Former India stalwart Jo Paul Ancheri left impressed by Qatar's 2022 FIFA World Cup preparations

Former India skipper Jo Paul Ancheri has lauded Qatar’s organisation and operational structure as the Gulf country prepares to host the 2022 FIFA World Cup.

The Kerala-born former footballer was highly impressed by the facilities on offer during his recent visit to Qatar’s Supreme Committee’s Legacy Pavilion in Doha.

Qatar holds a special place in Ancheri’s heart given that the versatile player made his senior debut for India in the Gulf county during the 1994 Doha Independence Cup.

Looking back on his recent visit to the SC Legacy Pavilion in Doha, Ancheri said, “It is a wonderful experience to be back in Qatar. I made my international debut here at the Khalifa Stadium (Doha) in 1994, and I have been able to come back to Qatar a couple of times after that.

“I am happy to see that Qatar has made a good beginning to finding the best approach towards football whether it be in operational matters such as the hosting of the 2022 World Cup or in technical elements, as seen from the emergence of the country as an Asian football power by winning the 2019 AFC Asian Cup.”

Qatar has left no stone unturned for the successful organisation for the 2022 World Cup and their progress has not only reflected on the ground with respect to the stadia, but also on the field with the senior national team.

Qatar surprised one and all when their fairly young squad captured the country’s maiden AFC (Asian Football Confederation) Asian Cup title in the 2019 edition held in the UAE.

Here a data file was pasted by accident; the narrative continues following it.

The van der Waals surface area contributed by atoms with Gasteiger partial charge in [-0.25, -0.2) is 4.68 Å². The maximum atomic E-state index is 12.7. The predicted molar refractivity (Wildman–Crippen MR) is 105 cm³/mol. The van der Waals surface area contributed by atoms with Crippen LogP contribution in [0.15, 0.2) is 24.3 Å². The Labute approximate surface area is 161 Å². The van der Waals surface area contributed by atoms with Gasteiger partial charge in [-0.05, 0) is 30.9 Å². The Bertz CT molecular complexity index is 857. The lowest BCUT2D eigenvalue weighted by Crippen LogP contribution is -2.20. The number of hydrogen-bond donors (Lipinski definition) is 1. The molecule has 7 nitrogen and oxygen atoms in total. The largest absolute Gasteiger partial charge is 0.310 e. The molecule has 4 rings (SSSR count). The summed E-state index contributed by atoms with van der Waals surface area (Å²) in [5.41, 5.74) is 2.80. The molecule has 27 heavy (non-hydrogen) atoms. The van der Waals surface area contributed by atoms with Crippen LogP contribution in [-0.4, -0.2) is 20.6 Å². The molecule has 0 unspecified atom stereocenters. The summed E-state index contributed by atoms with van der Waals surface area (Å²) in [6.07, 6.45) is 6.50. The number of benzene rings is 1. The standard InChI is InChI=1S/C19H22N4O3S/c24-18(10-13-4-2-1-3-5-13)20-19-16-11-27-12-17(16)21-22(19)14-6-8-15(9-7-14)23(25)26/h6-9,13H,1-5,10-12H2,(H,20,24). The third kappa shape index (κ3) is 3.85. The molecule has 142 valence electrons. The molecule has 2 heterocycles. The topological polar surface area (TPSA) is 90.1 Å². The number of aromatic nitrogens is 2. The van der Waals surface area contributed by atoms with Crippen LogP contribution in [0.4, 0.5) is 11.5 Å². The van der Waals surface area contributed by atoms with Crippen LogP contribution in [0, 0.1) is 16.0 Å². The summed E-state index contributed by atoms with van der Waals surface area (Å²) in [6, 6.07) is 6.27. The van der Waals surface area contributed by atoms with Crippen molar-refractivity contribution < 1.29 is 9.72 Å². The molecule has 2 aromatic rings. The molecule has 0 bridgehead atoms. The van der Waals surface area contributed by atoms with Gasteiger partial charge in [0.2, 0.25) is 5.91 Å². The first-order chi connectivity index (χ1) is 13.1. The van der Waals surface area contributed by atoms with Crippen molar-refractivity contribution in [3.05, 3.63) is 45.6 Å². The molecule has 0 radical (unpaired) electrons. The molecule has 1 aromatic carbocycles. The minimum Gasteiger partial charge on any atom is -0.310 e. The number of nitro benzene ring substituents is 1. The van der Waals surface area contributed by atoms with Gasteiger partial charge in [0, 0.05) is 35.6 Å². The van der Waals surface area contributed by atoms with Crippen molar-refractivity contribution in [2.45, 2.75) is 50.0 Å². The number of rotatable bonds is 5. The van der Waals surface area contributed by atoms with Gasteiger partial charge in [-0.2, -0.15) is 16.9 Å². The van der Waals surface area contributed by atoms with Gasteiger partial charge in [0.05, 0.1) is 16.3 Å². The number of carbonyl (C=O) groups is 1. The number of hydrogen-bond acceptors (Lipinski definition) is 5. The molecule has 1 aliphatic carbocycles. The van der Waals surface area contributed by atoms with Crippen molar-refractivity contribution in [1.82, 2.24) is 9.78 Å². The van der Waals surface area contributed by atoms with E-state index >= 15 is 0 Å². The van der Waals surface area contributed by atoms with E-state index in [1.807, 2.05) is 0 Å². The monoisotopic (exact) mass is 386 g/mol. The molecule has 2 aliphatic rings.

“The Qatar Football Association have planned well and they worked hard for more than 12 years towards this success,” said Ancheri.

“The Qatar national team now has a good opportunity to give a good account of themselves at the 2022 World Cup thereby realizing the Federation's long-term objectives. I hope the national team can give fans some good results,” he added.

While Qatar’s development across all age groups has been rapid, Ancheri feels India still has a long way to go to reach the same level. The 43-year-old pointed to India’s performance in the FIFA U17 World Cup held at home in 2017 where the team crashed out without a single point in the group stage.

“India has just made the first steps in grassroots football by starting baby leagues. It will take time to build upwards till the U-16 level,” the former skipper remarked.

“Our kids are not able to play matches even inside India. Only if they play in as many league matches as possible will they get the confidence. Practice alone counts for nothing if it is devoid of actual match experience. Kids need to play a lot of games in the grassroots leagues.

“Our national team played in the 2017 FIFA U-17 WC, but it was evident that our boys lacked the match exposure from their formative years.”